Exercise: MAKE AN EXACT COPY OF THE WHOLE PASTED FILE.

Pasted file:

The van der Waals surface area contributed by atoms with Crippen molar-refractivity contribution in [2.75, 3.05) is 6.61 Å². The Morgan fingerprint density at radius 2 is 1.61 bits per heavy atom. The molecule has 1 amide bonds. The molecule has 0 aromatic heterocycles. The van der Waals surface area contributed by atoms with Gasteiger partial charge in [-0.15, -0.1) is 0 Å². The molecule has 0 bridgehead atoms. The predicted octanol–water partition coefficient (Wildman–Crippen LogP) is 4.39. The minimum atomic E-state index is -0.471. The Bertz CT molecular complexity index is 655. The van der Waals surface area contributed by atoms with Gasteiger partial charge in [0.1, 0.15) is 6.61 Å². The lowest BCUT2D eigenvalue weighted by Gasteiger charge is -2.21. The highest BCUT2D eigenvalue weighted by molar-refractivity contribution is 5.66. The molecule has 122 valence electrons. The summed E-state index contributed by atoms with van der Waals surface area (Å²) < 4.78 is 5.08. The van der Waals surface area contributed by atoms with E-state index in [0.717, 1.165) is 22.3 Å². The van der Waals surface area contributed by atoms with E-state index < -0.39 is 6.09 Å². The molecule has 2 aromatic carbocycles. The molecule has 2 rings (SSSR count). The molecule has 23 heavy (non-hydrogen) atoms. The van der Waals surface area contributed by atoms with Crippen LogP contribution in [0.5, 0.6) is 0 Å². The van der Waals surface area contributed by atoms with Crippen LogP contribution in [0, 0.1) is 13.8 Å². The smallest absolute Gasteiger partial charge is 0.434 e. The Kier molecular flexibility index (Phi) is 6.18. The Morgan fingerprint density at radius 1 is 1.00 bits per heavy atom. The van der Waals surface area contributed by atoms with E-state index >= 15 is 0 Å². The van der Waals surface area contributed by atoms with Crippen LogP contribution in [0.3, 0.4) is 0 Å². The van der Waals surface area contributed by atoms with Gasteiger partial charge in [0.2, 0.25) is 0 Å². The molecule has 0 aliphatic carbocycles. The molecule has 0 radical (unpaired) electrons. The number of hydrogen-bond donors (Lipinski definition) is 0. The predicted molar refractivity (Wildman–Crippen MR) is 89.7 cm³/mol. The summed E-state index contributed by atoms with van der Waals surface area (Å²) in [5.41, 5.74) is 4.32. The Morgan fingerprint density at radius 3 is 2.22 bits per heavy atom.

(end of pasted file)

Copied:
The van der Waals surface area contributed by atoms with Crippen molar-refractivity contribution in [2.75, 3.05) is 6.61 Å². The Morgan fingerprint density at radius 2 is 1.61 bits per heavy atom. The molecule has 1 amide bonds. The molecule has 0 aromatic heterocycles. The van der Waals surface area contributed by atoms with Gasteiger partial charge in [-0.15, -0.1) is 0 Å². The molecule has 0 bridgehead atoms. The predicted octanol–water partition coefficient (Wildman–Crippen LogP) is 4.39. The minimum atomic E-state index is -0.471. The Bertz CT molecular complexity index is 655. The van der Waals surface area contributed by atoms with Gasteiger partial charge in [0.1, 0.15) is 6.61 Å². The lowest BCUT2D eigenvalue weighted by Gasteiger charge is -2.21. The highest BCUT2D eigenvalue weighted by molar-refractivity contribution is 5.66. The molecule has 122 valence electrons. The summed E-state index contributed by atoms with van der Waals surface area (Å²) < 4.78 is 5.08. The van der Waals surface area contributed by atoms with E-state index in [0.717, 1.165) is 22.3 Å². The van der Waals surface area contributed by atoms with E-state index < -0.39 is 6.09 Å². The molecule has 2 aromatic carbocycles. The molecule has 2 rings (SSSR count). The molecule has 23 heavy (non-hydrogen) atoms. The van der Waals surface area contributed by atoms with Crippen LogP contribution in [0.5, 0.6) is 0 Å². The van der Waals surface area contributed by atoms with Crippen LogP contribution in [0, 0.1) is 13.8 Å². The smallest absolute Gasteiger partial charge is 0.434 e. The Kier molecular flexibility index (Phi) is 6.18. The Morgan fingerprint density at radius 1 is 1.00 bits per heavy atom. The van der Waals surface area contributed by atoms with E-state index >= 15 is 0 Å². The van der Waals surface area contributed by atoms with Crippen LogP contribution in [0.3, 0.4) is 0 Å². The van der Waals surface area contributed by atoms with Gasteiger partial charge in [0.2, 0.25) is 0 Å². The molecule has 0 aliphatic carbocycles. The molecule has 0 radical (unpaired) electrons. The number of hydrogen-bond donors (Lipinski definition) is 0. The predicted molar refractivity (Wildman–Crippen MR) is 89.7 cm³/mol. The summed E-state index contributed by atoms with van der Waals surface area (Å²) in [5.41, 5.74) is 4.32. The Morgan fingerprint density at radius 3 is 2.22 bits per heavy atom.